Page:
William Alexander, appraised November 1735:

  • a parcel of old Books

Joseph Bountain, appraised February 1736:

  • a parcell of old Books

Peter Harwood, Junior, Talbot County appraised December 1735

  • 1 Bible and Testament
  • a pcell of old Books

Mr. John Bald, appraised sometime before March 1736:

  • 1 old Book

William Mitchel, appraised February 1736:

  • parcell of old Books

William King, appraised November 1735:

  • a prcell of old Reeding Books

Francis Lane, appraised June 1735:

  • one old bible

Colonel Henry Ennalls, appraised February 1736:

  • a Large Bible
  • 3 Small Do.
  • 7 Books of Divinity
  • a pcell of old Law Books

Mr. William Nutter, appraised November 1735:

  • a pcell of old Books

Mr. John Mcmory, appraised November 1735:

  • a psell of old Books

William Ennalls, appraised April 1733:

James Read, appraised March 1736:

  • a pcell of old Books

William Stephens, appraised December 1735:

  • 2 old Books

James McCabe, appraised January 1736:

  • Some old Books

Charles Allen, appraised April 1735:

  • a pcell old Bookes

George Grove, Junior, appraised November 1735:

  • 4 old Books

Francis Gardner, appraised April 1736:

  • a pcell of Books

Mr. John Chandler, appraised February 1736:

  • 1 middleing & 1 very Indifferent bibles for goodness as also for Size
  • 1 middleing fol. of Tillotsons Sermons
  • the whole Duty of man
  • 2 Indifferent & 1 very old Common pray Books
  • 5 very Sorry old Books

I’m not sure if I’ve linked information about John Tillotson yet — but I believe his sermons turn up with some regularity.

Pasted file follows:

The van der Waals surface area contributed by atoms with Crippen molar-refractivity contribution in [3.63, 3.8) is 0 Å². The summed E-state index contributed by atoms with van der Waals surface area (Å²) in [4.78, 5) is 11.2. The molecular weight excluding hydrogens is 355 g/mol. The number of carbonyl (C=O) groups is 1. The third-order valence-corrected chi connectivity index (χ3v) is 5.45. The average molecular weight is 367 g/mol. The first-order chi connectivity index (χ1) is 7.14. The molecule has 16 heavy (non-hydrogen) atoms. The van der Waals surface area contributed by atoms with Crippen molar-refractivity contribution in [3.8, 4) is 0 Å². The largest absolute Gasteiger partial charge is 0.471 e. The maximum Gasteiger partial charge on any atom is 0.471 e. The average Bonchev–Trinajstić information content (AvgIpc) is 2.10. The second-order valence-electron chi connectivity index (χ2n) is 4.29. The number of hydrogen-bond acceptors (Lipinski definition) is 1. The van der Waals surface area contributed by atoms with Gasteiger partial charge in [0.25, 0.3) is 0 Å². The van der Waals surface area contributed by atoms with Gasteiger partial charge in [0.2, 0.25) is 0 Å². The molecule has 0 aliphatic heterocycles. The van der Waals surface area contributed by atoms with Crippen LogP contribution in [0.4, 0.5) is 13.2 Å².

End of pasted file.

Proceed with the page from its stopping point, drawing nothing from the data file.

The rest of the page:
His gravemarker does justice the Archbishop’s impressive jowls (also visible in the portrait on the Wikipedia page) — and note the sleeping children!  [For more about cemetery images of sleeping children be sure to read Elisabeth Roark’s article in the most recent issue of the Maryland Historical Magazine (that is, if you have not already read it more times than you care to remember).]

A Brief Detour to 1720

I have to begin with a significant break from protocol. The ‘books that show up in inventories’ that I’ve been reporting here have, as you know from your careful reading thereof, all emerged from inventories for the 1730s.  But in the course of investigating the property of William White over at Maryland Inventories, I read through the inventory of William Whittington (1650-1720), William White’s guardian (and perhaps grandfather, but more on that later).  Amidst this lengthy list of Whittington’s possessions replete with interesting items I found the added bonus of a detailed library. Too good to pass up, so here it is:

Col. William Whittington, appraised April 1720:

  • Flavels works 2 vols. folo.

John flavel.PNG  John Flavel, (c. 1627-1691)

  • Brayon ye. Church Cathchism
  • Gatakers Sermons [Thomas Gataker (1574-1654) apparently does not rate much of a Wikipedia page, but you can augment it with a catalog of his work on the Post-Reformation Digital Library]
  • Perkins’s works
  • Cotgraves French Dixry. [A Dictionarie of the French and English Tongues (1611)]
  • Rogers’ works
  • Hutchinson on Job
  • Collins Defence of Andrews
  • Luther upon Pauls Epi^s^tles
  • Eltons works
  • Williams’s 2 Vol:
  • Pagets works
  • Goughs’ Advice
  • Delalhambres works
  • 1 Psalm book
  • English Dixry.
  • Cultus Evangelicus [or, A brief discourse concerning the spirituality and simplicity of New-Testament worship (1667) — and you can be the first person to review this item on Amazon]
  • old Book Rates
  • Simsons Works
  • An old Sermon book
  • Reformation of manners
  • a Treatise about the Sacramts. & the passion of ^the* mind
  • 1st. Cooks Institutes
  • 3 Vol: Crokes Reports [it’s an ‘r’, but obviously it should be an ‘o’]

The front cover of Coke's Reports. In the centre, the title of the book ("Les Reports de Edward Coke") with a large subtitle. Around the outside is a collection of images centred on a pair of pillars.

  • Shephards abridgment 3 Vol:
  • orphans Legacey
  • 1 Small Bible 8vo.

~ We now return to our regularly scheduled inventory volume. ~

Daniel Redman, appraised November 1735:

  • 1 Common Prayer Book

Captain Theodorus Bear, appraised March 1735:

  • 5 old Mathematicall Books
  • 1 Divinity Book
  • prayer book